Crypto Donations? What Higher Education Entities and Nonprofits Must Consider First

It’s a jungle out there when it comes to cryptocurrency (also known as crypto). From the many kinds available to it’s sometimes-volatile characteristics and benefits, there’s a lot to consider.

Really, how many kinds of crypto could there possibly be?

Thousands. Seriously. There’s a lot. However, the top players by estimated market capitalization per include as of the beginning of 2022 were:

  1. Bitcoin ($800 billion),
  2. Ethereum ($346 billion)
  3. Tether ($79 billion)
  4. BNB ($70 billion)
  5. USD Coin ($52 billion)

And you never know how the market will change. After all, coming in at the 11th spot is Dogecoin ($19.2 billion) — a coin started as a joke!

It’s also important to note that 2022 saw the cryptocurrency market endure substantial declines. Bitcoin went from a market capitalization of $874 billion in January to barely over $300 billion in November. Ehtereum went from nearly $450 billion to $135 billion in the same timeframe.

Even so, crypto is increasingly being used for donations and other purposes in the nonprofit and higher education realms. The benefits are plain to see. Unlike traditional donations via check, credit card, etc., there are no chargebacks associated with crypto transactions. And crypto donations from anywhere in the world can be processed in minutes.

Sounds great overall… so what’s the issue?

In one word, regulation—or should we say, the lack thereof. Cryptos are not issued by a central government and are outside the control of financial institutions. Many regulators are still in the process of figuring out how to deal with them. The Securities and Exchange Commission (SEC) recently announced its plans to add an Office of Crypto Assets and an Office of Industrial Applications and Services to the Division of Corporation Finance’s Disclosure Review Program (DRP).

There’s also the question of whether to classify crypto as currency or a security. While pending congressional legislation would make the Commodity Futures Trading Commission the chief regulator, the SEC is positioning itself to be the chief regulator of crypto. And the SEC has expressed its opinion that most crypto should be considered a security. What most do agree upon is that crypto is not a currency since it’s not issued by a government. However, even that’s up in the air because El Salvador adopted bitcoin as legal tender in September of 2021.

IRS guidelines are clearer, especially with regards to reporting requirements. Cryptos are considered noncash donations. Nonprofits should issue a standard donor receipt letter for contributions valued at more than $250 and report them on Form 990, Schedule M.

If the cryptos are sold within three years of receipt, the nonprofit will need to file Form 8282 and provide a copy to the donor. In addition, the donor may need to obtain a qualified appraisal (if valued at over $5,000) and complete Form 8283 (if value is over $500) to substantiate the amount of the gift.

What are the accounting considerations?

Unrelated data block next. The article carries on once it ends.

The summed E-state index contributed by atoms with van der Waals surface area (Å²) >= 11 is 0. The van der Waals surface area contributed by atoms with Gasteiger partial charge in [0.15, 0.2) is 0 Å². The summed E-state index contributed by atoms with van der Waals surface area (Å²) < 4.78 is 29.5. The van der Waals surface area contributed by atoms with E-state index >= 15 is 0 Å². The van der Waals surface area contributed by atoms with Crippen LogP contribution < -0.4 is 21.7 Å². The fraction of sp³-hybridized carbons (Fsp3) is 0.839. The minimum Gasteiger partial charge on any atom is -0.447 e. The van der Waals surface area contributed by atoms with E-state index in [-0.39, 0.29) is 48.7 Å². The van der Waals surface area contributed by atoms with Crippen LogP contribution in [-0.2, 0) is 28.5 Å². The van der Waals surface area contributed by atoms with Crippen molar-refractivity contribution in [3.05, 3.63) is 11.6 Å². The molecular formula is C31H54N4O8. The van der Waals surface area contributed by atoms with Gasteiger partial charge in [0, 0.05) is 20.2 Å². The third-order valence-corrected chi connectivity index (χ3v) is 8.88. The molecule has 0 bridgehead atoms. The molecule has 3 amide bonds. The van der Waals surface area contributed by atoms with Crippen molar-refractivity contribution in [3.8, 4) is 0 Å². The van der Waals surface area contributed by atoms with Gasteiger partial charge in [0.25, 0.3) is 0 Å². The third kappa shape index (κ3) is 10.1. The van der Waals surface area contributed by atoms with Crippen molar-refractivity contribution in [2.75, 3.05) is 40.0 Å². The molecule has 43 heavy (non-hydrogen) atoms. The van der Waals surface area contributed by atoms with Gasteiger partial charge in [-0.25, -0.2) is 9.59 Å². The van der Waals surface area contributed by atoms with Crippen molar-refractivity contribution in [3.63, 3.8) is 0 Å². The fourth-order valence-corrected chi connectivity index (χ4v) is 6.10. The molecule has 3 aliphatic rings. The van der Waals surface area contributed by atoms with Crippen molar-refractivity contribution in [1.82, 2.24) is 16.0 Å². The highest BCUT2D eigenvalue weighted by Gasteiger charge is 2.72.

While there currently is no prescriptive guidance for digital assets in GAAP, in October 2022 the FASB announced that it is recommending fair value accounting for cryptocurrency. This is a welcome and significant change for the current accounting treatment for cryptos, which requires them to be recorded as intangible assets. Intangible assets are held at amortized cost less impairment. That means you write it down for impairment, but you can never write it back up.

The FASB’s recent recommendation is that certain cryptocurrency assets be recorded at fair value using the guidance under ASC 820, Fair Value Measurement. This new treatment will help better reflect the fair value of cryptocurrency holdings in an organization’s financial statements. While there has been no definitive guidance released by the GASB, it can reasonably be expected that they would adopt similar guidance as the FASB at some point in the future.

Should I worry about crytpo’s volatility?

Cryptos continue to evolve and one trait common to all of them is price volatility. Take Bitcoin, for example. In June of 2020, it was priced at $10,000. About a year and a half later, the price had soared to $67,000 (a 590% increase)… only to plummet to $17,000 (a 75% decrease) in November 2022. Quite the roller coaster ride!

Your organization must carefully consider whether it wants to hold cryptos (as they might donated stock) or liquidate them upon receipt (automatically convert into cash). The historic volatility of crypto suggests that most organizations should set a policy to liquidate crypto donations as soon as possible.

Regardless of whether you accept crypto and how you treat it, one thing is universally important—communication with donors. Your gift acceptance and investment policies must clearly outline your processes when it comes to crypto. Not only will this help protect you in a dispute, it will instill confidence in your donors that their gifts are treated and used to their satisfaction.

Finally, make sure you run these policies by an experienced audit CPA. Whether you’re in the higher education or nonprofit space, their expertise is key in making sure you handle crypto properly.

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